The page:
Time to grow up

by Dan

Why did Ed look forward to their holidays so much, when they were always so predictable? It would start with the forecast of unending sunshine on the weather app about a week, then day by day with the recognition of ages, he'd watch the clouds and rain drop graphics until only one day of the week,Thursday remained with a sun graphic on the forecast.

When they got there, his eldest - Bryony - spent the whole week re-affirming that she had not asked to be born and staring at her phone, or tutting in disgust at his suggestions that they go to the petting zoo or one of Wales's 9 billion ruined castles.

Dylan - his son and middle child - would spend the week in a wetsuit befriending local kids and loving every minute but with little spare time for the bonding moments Ed fondly dreamed of. His youngest daughter Flavia (named after her Italian maternal grandmother) meanwhile dreamed endlessly of a magical tatty souvenir shop in which one day she'd achieve her lifetime quest of finding anything, a keyring even, with her name on it.

His wife Guilia who had not spent her childhood at the British seaside didn't feel love for rock pooling, sandy shoes and damp salty tee shirts the way he did although she tried mightily. In all, while not disastrous their summers at the seaside never quite matched the heights of the myth Ed had built round his own imagined youthful holidays and it made him unaccountably angry with them all.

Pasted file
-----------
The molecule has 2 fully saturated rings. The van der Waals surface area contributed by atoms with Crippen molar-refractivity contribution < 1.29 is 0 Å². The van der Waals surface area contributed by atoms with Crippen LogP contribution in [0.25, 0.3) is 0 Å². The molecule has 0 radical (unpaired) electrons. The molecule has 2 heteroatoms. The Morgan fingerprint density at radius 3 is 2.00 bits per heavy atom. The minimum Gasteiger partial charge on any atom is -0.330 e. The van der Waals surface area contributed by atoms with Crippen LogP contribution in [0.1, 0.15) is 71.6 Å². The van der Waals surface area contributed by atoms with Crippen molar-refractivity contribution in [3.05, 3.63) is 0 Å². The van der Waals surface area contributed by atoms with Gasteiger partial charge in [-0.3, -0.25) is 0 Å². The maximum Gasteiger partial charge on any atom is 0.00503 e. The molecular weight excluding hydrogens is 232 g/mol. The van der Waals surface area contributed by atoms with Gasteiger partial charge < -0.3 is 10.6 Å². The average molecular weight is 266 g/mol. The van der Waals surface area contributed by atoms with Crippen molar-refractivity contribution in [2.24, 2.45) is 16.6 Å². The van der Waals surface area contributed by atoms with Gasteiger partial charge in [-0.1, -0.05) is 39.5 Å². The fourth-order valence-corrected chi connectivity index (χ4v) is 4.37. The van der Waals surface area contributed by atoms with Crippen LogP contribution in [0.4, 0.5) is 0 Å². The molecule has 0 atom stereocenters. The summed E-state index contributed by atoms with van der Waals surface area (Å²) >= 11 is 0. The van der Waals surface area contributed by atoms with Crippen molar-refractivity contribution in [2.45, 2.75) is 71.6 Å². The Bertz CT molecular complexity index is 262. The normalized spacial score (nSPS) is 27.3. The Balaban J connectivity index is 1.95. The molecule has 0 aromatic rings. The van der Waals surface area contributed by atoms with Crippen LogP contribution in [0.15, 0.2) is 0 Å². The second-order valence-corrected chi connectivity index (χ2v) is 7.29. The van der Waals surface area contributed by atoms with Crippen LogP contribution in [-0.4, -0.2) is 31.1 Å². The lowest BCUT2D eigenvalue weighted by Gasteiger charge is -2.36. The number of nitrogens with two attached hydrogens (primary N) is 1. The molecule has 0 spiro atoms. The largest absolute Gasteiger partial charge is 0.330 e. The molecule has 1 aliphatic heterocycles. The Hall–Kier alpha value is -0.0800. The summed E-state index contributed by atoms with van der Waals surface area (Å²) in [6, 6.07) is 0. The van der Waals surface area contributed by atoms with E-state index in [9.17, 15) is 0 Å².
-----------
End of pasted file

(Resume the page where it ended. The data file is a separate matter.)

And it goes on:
On the second morning when Bryony refused to play nicely with her little sister, Ed's veneer of easy-going dadness cracked hopelessly and he shouted at the 14 year old that it was"about time she fucking grew up".

On the second afternoon during a miserable squall Ed sat on the beach. He was moodily building an intricate drainage system for his latest sand castle system when he noticed that Flavia who had been whingeing about getting wet had gone missing.

Within seconds he'd have settled for complacent familial disgruntlement. As panic and desperation seeped through his defences like waves through his sandcastle’s ramparts, he ran the length of the beach kicking small boy's body boards aside in desperation.

Where was Dylan?

Where was Giulia?

Where was fucking Bryony?

Of course if he'd been able to think straight he'd have remembered Dylanwas playing crazy golf with his holiday mates, Giulia had gone back to the cottage for a lie down and Bryony had gone for a misery filled mooch around the shops.

Ed cried out to the coastguards who immediately started a search but it was hours, or at least a full five minutes before, a small girl was spotted upon the shoulders of the weird but harmless old beachcomber guy who was carrying her back to safety from the rockpools.

Ed cried real tears of happiness as Flavia was handed to him and it also struck him that it was fortunate for him that Giulia had not been around. He would never be such an arse about the seaside again he decided.

"oh my brave girl," he declared, hugging his oblivious daughter happily before turning to see his other daughter Bryony who had arrived beside them with studied nonchalance.

in her hand was a gift for her younger sister: a pink plastic unicorn decorated with shells and the name Flavia written upon it in glittery writing.

"you are absolutely brilliant Bryony," said Ed before squeezing her shoulder in the way she would find least embarrassing and turning towards the crazy golf to reunite his family.